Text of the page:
Business Research? Dont Forget "dot gov"
"With a top-notch research department, your business could take over the world," writes free lance author Gregg Keizer in the February 2000 issue of PC Computing Magazine.
Unfortunately, if youre a small business, you cant afford a "standing army" of expert researchers. "No sweat," Keizer continues. "Youve got a powerful information-gathering tool at your disposal: the Internet."
In his article on business intelligence, "You Know Its Out There Heres How to Find It," Keizer provides an impressive array of websites to help small businesses answer some of their most challenging research questions. "Best of all, most of these Web resources wont cost you a dime," he says.
Many sites in Keizers list are commercial, but some industrial-strength federal sites made the cut.
The Securities and Exchange Commissions EDGAR Database lets you search through any public companys SEC filings, he says. "Its a good way to find out what kinds of perks the top brass at the competition are getting."
"If youre on a tight budget, check out the free information at the U.S. Census Bureaus County Business Patterns site. He explains how you can "drill down to the appropriate county in your state for a list generalized industries" to reach "more specific trades (such as brokers, insurance agents) to find the number of employees and payroll information. "Its a quick way to find out if theres room for opportunity or if a markets already saturated," he says.
And if you have a new product in mind, and maybe even a name for it, Keizer suggests that you do a trademark search on the U.S. Patent and Trademark Office database. If the product name you want isnt taken, you can register your trademark on the spot just fill out the online registration and pay the fee.
If youre thinking of starting a new business, or expanding your business into a new market, Keizer steers you back to the U.S. Census Bureau and its American FactFinder site for demographic information. When youve clicked on Facts About My Community, and then Community Profiles, next you "simply choose the town or city youre interested in" and create a report from such data profiles as General Population and Housing Characteristics and Income and Poverty Status. The report, he says, "tells you everything youve ever wanted to know about a community" such as statistics on home ownership and rentals, educational levels, and languages spoken at home.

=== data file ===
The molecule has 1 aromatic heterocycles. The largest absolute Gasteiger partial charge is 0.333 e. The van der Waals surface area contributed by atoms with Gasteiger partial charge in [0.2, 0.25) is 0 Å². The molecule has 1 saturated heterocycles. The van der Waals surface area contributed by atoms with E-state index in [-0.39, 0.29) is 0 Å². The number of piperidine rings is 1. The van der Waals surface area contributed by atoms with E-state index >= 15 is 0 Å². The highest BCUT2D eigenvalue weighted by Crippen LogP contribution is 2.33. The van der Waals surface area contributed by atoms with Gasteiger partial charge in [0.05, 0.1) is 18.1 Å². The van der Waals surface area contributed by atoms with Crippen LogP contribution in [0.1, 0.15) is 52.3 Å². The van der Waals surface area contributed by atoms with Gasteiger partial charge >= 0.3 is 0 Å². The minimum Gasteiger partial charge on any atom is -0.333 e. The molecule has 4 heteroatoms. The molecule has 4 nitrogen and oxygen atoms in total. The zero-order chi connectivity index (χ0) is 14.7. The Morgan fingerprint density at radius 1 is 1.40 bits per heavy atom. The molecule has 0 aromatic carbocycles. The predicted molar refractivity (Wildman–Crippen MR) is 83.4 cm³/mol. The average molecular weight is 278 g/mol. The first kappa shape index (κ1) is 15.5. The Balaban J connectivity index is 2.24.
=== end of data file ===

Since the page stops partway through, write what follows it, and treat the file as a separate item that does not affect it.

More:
To find the qualifications and average salary of jobs you need to fill, Keizer recommends the U.S. Department of Labors Bureau of Labor Statistics, and its online publication, the 1998-99 Occupational Outlook Handbook. "You can search for more than 250 occupations," he says.
And what about government regulations? "To follow these rules, youve got to know what they are," he says. He suggests heading to the Department of Labors Regulatory Compliance Assistance page. "Part of DOLs Office of Small Business Programs, this page links valuable resources for small businesses, including The Small Business Handbook, a solid summary of the relevant laws," he writes.
For specific Labor Department regulations like hard hats and safety he says the eLaws Advisor page is the "best bet."
"Its not smart to blow your companys limited funds on brand-new office equipment," Keizer advises. After listing some commercial sites where a business can get great deals, he reminds his readers that one of the largest purveyors of used goods is Uncle Sam. "The General Services Administration (GSA), the federal governments purchasing arm, regularly unloads surplus mostly used property to the public through sealed bids, auctions, silent auctions, and first-come, first-served fixed price sales," he says. " If you know where to find the stuff, your business can save a lot of money."
Since GSA sells surplus property through its 11 regional offices, he recommends this Personal Property Sales/Auctions page, which links to each offices public sales information.
Accompanying Keizers article is an interesting sidebar, "Watch Your Back," in case another company is researching your business. What if your records in public and private databases are wrong? How do you correct misinformation? If you dispute the information, he points you to the Federal Trade Commission website for what to do.
And, if someone has stolen your identity and ruined your reputation, Keizer says go to the Identify Theft site.
And Theres More
Freelance writer Gregg Keizer found a goodly number of government sites to help businesses in their fact finding, but Id like to point out a few more.
The Small Business Administrations popular U.S. Business Advisor is a handy one-stop shortcut to government regulations, forms, and other business-related information. And businesses are singing the praises of the Occupational Safety and Health Administrations Online Advisors. An Online Advisor is as good as having an OSHA safety expert at your side and maybe better if youre a little nervous about compliance.
And theres good news about buying used property from Uncle Sam. The federal government's FinanceNet is a one-stop shop. You can get information on the sale or auction of just about anything that any government -- federal, state, local or international -- offers for sale or auction to the general public electronically.
And more good news: the year 2000-2001 Occupational Outlook Handbook is scheduled to go online in February 2000.
About the Reviewer
Patricia Wood, Editor of Access America Online Magazine, also manages the National Partnership for Reinventing Government website. She also oversees the activities of the Federal Communicators Network. You may reach her at email@example.com or (202) 694-0063.
January 31, 2000